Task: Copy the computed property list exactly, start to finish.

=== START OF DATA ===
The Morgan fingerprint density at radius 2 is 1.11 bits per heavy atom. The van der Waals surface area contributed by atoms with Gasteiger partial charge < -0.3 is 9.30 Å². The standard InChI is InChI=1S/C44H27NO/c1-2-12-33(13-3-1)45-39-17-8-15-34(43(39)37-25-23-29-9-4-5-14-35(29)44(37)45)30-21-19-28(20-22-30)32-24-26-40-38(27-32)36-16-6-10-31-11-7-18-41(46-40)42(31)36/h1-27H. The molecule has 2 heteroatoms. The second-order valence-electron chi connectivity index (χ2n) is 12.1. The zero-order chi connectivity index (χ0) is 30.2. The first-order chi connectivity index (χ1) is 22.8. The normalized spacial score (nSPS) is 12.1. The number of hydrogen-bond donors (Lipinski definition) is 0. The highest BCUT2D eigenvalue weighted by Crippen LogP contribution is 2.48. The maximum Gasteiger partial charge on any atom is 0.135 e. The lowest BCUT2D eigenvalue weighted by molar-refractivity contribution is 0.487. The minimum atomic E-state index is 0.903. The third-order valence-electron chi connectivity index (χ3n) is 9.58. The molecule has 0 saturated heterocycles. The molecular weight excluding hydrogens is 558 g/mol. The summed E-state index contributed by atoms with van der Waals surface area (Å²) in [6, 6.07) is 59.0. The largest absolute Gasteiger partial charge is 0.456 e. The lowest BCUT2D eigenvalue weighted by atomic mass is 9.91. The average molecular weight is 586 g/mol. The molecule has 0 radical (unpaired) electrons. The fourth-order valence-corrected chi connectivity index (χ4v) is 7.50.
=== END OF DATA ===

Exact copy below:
The Morgan fingerprint density at radius 2 is 1.11 bits per heavy atom. The van der Waals surface area contributed by atoms with Gasteiger partial charge < -0.3 is 9.30 Å². The standard InChI is InChI=1S/C44H27NO/c1-2-12-33(13-3-1)45-39-17-8-15-34(43(39)37-25-23-29-9-4-5-14-35(29)44(37)45)30-21-19-28(20-22-30)32-24-26-40-38(27-32)36-16-6-10-31-11-7-18-41(46-40)42(31)36/h1-27H. The molecule has 2 heteroatoms. The second-order valence-electron chi connectivity index (χ2n) is 12.1. The zero-order chi connectivity index (χ0) is 30.2. The first-order chi connectivity index (χ1) is 22.8. The normalized spacial score (nSPS) is 12.1. The number of hydrogen-bond donors (Lipinski definition) is 0. The highest BCUT2D eigenvalue weighted by Crippen LogP contribution is 2.48. The maximum Gasteiger partial charge on any atom is 0.135 e. The lowest BCUT2D eigenvalue weighted by molar-refractivity contribution is 0.487. The minimum atomic E-state index is 0.903. The third-order valence-electron chi connectivity index (χ3n) is 9.58. The molecule has 0 saturated heterocycles. The molecular weight excluding hydrogens is 558 g/mol. The summed E-state index contributed by atoms with van der Waals surface area (Å²) in [6, 6.07) is 59.0. The largest absolute Gasteiger partial charge is 0.456 e. The lowest BCUT2D eigenvalue weighted by atomic mass is 9.91. The average molecular weight is 586 g/mol. The molecule has 0 radical (unpaired) electrons. The fourth-order valence-corrected chi connectivity index (χ4v) is 7.50.